Kivi's Underworld: Mac Game Development

On November 24, 2008, in Games, by peterb

I recently had the chance to try out Kivi’s Underworld, the new “casual hack-and-slash” game from the developer of Depths of Peril. One of the things I thought was interesting about Kivi is that it was released simultaneously on OS X and Windows. Steven Peeler of Soldak graciously consented to be interviewed on the development of Kivi’s Underworld, and the experience of targeting the Mac as a platform.

Kivi's Underworld

Kivi's Underworld

I’ve been enjoying Kivi’s Underworld quite a lot. It’s groovy.

I’m glad you like it. For those that haven’t tried Kivi’s Underworld yet, you can learn more about the game or download the demo from

Can you speak a bit about your experience developing it for the Mac? Was this essentially a straight port?

Actually for Kivi’s Underworld I had to do almost no extra work for the Mac version, because I had already ported our previous game, Depths of Peril.

I was hoping to eventually do a Mac port when we started Depths of Peril, so we planned ahead and used OpenGL and OpenAL. This ultimately made the Mac port (2 ½ years later) much easier. In mid March of this year (2008), I finally decided that it was a time to do a Mac version of Depths of Peril. It took about a week to finally decide this, order a Mac, and receive it. At that point in time, I had really never used a Mac before. Even with ramp up time on a completely new computer and OS, it took only a tad over 2 months from the day I received the Mac to when we were selling the Mac version of Depths of Peril. To me that shows how easy Macs are to use.

Did you use the Xcode toolchain, or did you build using some other tool and then repackage it?

I did use XCode and some of its other associated apps for all of the Mac development. XCode was pretty easy to work with so I never really thought about using anything else. I still like Visual a bit better, but that’s probably because I’m used to it more (I’ve used it for over a decade).

How much did using existing libraries (eg, ogg/vorbis) help or hinder the process?

For the few libraries that we use, they were all pretty much already setup to work on the Mac. Some of them were a bit tricky to get setup correctly, but other than that everything went pretty smooth.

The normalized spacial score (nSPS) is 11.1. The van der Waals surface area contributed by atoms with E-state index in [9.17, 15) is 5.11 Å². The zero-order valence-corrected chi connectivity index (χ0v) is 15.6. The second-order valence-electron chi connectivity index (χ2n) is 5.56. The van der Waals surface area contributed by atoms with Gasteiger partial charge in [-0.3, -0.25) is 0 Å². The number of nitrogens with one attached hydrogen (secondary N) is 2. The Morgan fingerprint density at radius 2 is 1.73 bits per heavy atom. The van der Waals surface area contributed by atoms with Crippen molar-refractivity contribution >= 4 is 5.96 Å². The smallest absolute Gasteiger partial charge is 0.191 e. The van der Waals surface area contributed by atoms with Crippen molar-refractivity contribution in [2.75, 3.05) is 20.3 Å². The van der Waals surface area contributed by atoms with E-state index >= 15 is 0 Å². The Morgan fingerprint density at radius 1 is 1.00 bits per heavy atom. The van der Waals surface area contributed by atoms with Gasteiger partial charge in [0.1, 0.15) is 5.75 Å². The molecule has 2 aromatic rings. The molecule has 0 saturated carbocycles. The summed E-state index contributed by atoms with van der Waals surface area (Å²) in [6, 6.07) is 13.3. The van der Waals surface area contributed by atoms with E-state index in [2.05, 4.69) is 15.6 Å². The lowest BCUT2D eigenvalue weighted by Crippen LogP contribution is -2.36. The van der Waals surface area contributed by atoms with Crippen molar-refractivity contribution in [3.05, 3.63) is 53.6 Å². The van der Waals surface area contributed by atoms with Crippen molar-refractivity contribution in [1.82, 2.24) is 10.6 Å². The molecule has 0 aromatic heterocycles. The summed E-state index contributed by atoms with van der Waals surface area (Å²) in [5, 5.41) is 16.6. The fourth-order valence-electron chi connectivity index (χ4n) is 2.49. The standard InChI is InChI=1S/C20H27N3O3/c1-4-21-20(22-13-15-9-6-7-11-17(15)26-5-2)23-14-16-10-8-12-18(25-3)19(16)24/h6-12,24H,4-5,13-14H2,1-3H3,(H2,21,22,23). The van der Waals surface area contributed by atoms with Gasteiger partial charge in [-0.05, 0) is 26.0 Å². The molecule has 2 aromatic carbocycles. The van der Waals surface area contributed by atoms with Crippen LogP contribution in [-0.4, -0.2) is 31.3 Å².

Are there any aspects of developing for the Mac that were either particularly enjoyable, or frustrating, or simply different from targeting Windows?

Um, yes.

Some things were a lot easier. For example, the icon composer and disk image tools were nice. Windows has many similar tools but they are not part of the dev kit or OS, so you have to search through the ton of options to find something that is suitable. This searching, many times takes longer than the actual task does.

One of the hardest things (well time consuming and tedious is probably more accurate) to do was to get the game to work on the older PowerPC computers. Tracking down all of the places to byte swap is not terribly fun. For other developers, this will become less and less of an issue as the older PowerPCs move below their minimum specs. I’m pretty happy that both of our games still support PowerPC Macs though.

Overall though, most of it was just different. Microsoft and Apple have different philosophies on a lot of things. For example, it even took a while to get used to where the minimize and close buttons are on Mac applications since they are basically the exact opposite of Windows apps.

On the business side of things, has targeting the Mac proven to be a worthwhile decision as a publisher?

From the beginning I viewed porting to the Mac as a calculated risk. I was hoping that if Depths of Peril didn’t pay back the hardware and development cost then at least the next game (Kivi’s Underworld) would. Looking back at it though, it was a very wise decision. The Mac version of Depths of Peril is nearly 40% of out direct sales now and paid back all of its costs a while back. The Mac version of Kivi’s Underworld on the other hand is actually outselling the Windows version so far. I don’t suspect that this will last, but it’s interesting. So yes, I would have to say it has been a worthwhile decision.

Do you have a sense for whether the conversion rate from demos is lower, the same, or greater than on the Windows side?

Unfortunately, I don’t have separate conversion rate information for the Windows and Mac versions. I would guess that the Mac conversion rate is higher, but that is just a guess.

Any advice for other game developers considering adding OS X to their list of supported platforms?

For indie companies that are already using fairly portable engines, I would definitely say it is worthwhile to support the Mac. On the other hand, I don’t need any more competition so stay far, far away! Seriously though, I know of many other small games companies that have had very good luck with the Mac. Of course, Blizzard still ships Mac versions of their games. Who can argue with a company that has 11 million subscribers? I am very curious how many of those are on the Mac.


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